Sleep is greatly affected during pregnancy. People may say it’s “nature’s way” to help as you prepare for broken nights when your little cherub arrives. Naturopath Stephanie Hamilton explains why sleep is disrupted in pregnancy and offers some suggestions for getting more rest.
Up to 75% of pregnant women experience some sort of sleep disruption during pregnancy. The causes for this sleeplessness and insomnia tend to change as the pregnancy progresses and are usually associated with other pregnancy-related symptoms. However sleep patterns may also be influenced by changes in hormones, too.
In the first trimester, sleep may be disrupted by nausea and vomiting or urinary frequency. Anxiety about the changes ahead, or excitement at the recent news, can also keep you lying awake for hours thinking about how different and wonderful your life is about to become!
In the second trimester, common symptoms such as heartburn or reflux, muscle cramps and the increasingly active foetus may contribute to a restless and broken night sleep.
Sleep issues in the third trimester are extremely common. Up to 97% of pregnant women fail to sleep through the night in the last stage of pregnancy. This may be due to general discomfort, an active baby, urinary frequency, back pain, abnormal breathing patterns or restless legs syndrome.
Sleep generally tends to worsen in the first trimester, normalise in the second trimester and worsen again in the third trimester. However this does not happen in all women and it can vary considerably.
But regardless of why you may not be sleeping through the night, the big questions are: what are the effects on you and your baby, and how do you improve your sleep?
More and more evidence is showing that sleep disturbances are associated with certain health conditions. We know that sleep is an active process during which metabolism, tissue restoration, memory, and general equilibrium are maintained. This process is just as, if not more, important in pregnancy, and getting adequate sleep is crucial for you and your baby’s health.
Women with preeclampsia have been shown to have poorer sleep quality than women without preeclampsia, and severely disturbed sleep can increase the risk of emotional disturbances.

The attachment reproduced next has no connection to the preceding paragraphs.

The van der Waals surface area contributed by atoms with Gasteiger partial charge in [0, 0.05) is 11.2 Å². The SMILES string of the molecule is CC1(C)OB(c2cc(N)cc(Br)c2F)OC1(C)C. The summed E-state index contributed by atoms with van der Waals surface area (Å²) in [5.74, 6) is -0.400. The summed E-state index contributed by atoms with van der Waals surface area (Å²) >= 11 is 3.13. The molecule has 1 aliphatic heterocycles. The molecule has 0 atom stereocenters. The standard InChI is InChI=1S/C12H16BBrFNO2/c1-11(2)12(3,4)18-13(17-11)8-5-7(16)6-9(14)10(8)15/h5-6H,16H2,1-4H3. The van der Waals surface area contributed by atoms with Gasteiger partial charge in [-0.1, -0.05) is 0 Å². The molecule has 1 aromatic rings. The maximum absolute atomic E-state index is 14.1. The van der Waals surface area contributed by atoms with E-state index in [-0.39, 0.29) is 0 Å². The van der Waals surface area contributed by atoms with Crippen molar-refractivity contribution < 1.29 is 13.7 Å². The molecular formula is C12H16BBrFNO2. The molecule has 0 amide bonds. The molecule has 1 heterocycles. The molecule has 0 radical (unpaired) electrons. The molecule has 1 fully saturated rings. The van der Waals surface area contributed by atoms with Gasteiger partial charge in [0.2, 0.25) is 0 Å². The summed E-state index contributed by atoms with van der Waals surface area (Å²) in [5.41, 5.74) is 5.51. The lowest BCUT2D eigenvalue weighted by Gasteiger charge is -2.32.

Tips to improve sleeping patterns
Firstly, sleeping pills should be avoided in pregnancy and you should always check with your healthcare professional whether specific herbal or natural sleep formulations are safe in pregnancy.
Safe and effective methods for promoting a restful night’s sleep involve engaging in healthy sleep hygiene. This includes:
- Having a regular routine for bedtime. Avoiding caffeine and alcohol. Engaging in relaxation techniques such as focusing on breathing, taking a warm bath before bed, meditation. Limiting fluid intake after 6pm to reduce urinary frequency during the night. Ensuring adequate and comfortable pillow support. Getting out of bed when you have been awake for a long period of time. If you have younger children who are still waking in the night, consider asking your partner if possible to support you in the parenting role and allow you to get some extra sleep.
Addressing underlying conditions in pregnancy will also help. The following are simple suggestions; however, it will always be best if you see a healthcare professional for individual treatment.
- Heartburn: Try sipping on chamomile tea. Avoid eating a heavy meal 2-3 hours before bed and avoid chilli and spices. Nausea and vomiting: Ginger, and sipping on ginger tea. Back pain: See a chiropractor, osteopath or physiotherapist. Regular massage and reflexology may also benefit. Stress and anxiety: Counselling, reflexology and B vitamins.
(Also refer to ‘The Pregnancy Series’ articles for more information on remedies for other common symptoms in pregnancy)
It isn’t always recommended to sleep too much during the day as it increases the risk of further disrupting your nightly sleeping patterns. However, some sleep is better than no sleep, so try to get a couple of hours of sleep during the day if you feel you are having trouble sleeping through the night.
References available on request